Selective attention is the focussing of our attention on one stimulus to the exclusion of all others.  Our brains will tend to focus on stimuli that we believe is most important at that time. For example, have you ever been on the phone and watching TV at the same time? Sometimes we will focus on what the person on the phone is saying. At other times, we may tune in more to what is on the television.

It is also true that we are constantly receiving and recording stimuli of which we are consciously unaware. At a party, you might be involved in a conversation with a friend, and not hear what is being said by others nearby, yet if one of them mentions your name, you will probably notice it immediately. Even if we wanted to attend to all stimuli, we could not.

We receive so many different stimuli at any one moment that we would simply be overwhelmed by them if we consciously registered them all. We would not be able to function if we were aware of all the stimuli registered by our five physical senses and internal stimuli, such as thoughts, feelings, values, impressions and so on.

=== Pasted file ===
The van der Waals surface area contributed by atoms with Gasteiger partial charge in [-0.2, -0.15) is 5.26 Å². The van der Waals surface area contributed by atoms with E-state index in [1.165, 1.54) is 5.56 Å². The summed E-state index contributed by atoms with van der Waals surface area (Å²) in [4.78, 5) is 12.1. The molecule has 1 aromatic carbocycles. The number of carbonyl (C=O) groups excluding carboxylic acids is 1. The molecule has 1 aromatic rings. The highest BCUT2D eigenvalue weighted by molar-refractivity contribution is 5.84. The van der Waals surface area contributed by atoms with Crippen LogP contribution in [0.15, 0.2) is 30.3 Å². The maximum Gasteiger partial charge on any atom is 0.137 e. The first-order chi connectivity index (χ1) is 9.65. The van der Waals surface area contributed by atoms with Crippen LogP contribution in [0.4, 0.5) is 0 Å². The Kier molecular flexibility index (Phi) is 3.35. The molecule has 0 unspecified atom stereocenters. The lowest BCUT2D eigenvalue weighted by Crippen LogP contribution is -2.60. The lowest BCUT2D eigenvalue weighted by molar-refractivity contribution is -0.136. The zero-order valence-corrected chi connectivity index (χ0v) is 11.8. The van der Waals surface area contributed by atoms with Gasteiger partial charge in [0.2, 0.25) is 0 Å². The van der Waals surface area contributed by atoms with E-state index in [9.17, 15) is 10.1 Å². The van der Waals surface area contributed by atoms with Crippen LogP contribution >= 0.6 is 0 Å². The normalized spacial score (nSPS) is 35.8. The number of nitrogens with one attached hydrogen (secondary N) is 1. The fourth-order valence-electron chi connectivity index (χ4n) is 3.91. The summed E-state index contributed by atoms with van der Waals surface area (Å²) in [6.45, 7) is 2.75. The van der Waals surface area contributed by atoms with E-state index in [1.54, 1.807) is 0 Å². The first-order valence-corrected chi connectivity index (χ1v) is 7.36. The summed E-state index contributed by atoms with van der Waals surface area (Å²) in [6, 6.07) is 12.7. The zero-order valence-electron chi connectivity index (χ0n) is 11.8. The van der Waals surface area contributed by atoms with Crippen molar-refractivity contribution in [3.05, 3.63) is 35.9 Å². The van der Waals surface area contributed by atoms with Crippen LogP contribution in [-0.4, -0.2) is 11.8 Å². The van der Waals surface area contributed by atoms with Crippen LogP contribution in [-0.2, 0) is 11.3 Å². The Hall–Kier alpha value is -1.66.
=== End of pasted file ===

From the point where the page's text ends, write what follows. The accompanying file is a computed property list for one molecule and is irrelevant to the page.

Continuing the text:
Your nervous system continues to register peripheral stimuli without you being consciously aware of it. These stimuli are received from the fringe of our awareness. The latter example shows that the process of selection is largely controlled by the level of pertinence or relevance which stimuli hold for us. Some people are not interested to know what other people say about them, or more likely, their attention is on other matters, so they may not hear their name being mentioned.

 In general, though in competition for our awareness, some stimuli and events have advantage over others because of their degree of relevance, or due to such factors such as surprise or intensity.

During ordinary waking consciousness, therefore, the individual tends to experience both active and passive consciousness.

****Passive consciousness receives incoming stimuli but does not actively process or consciously register them.

****Active consciousness engages us in conscious mental processes such as planning, analysing, and following our goals and intentions. It seems reasonable to postulate a continuum between consciousness and unconsciousness, according to which there are degrees of consciousness, though there is no real consensus on where one ends.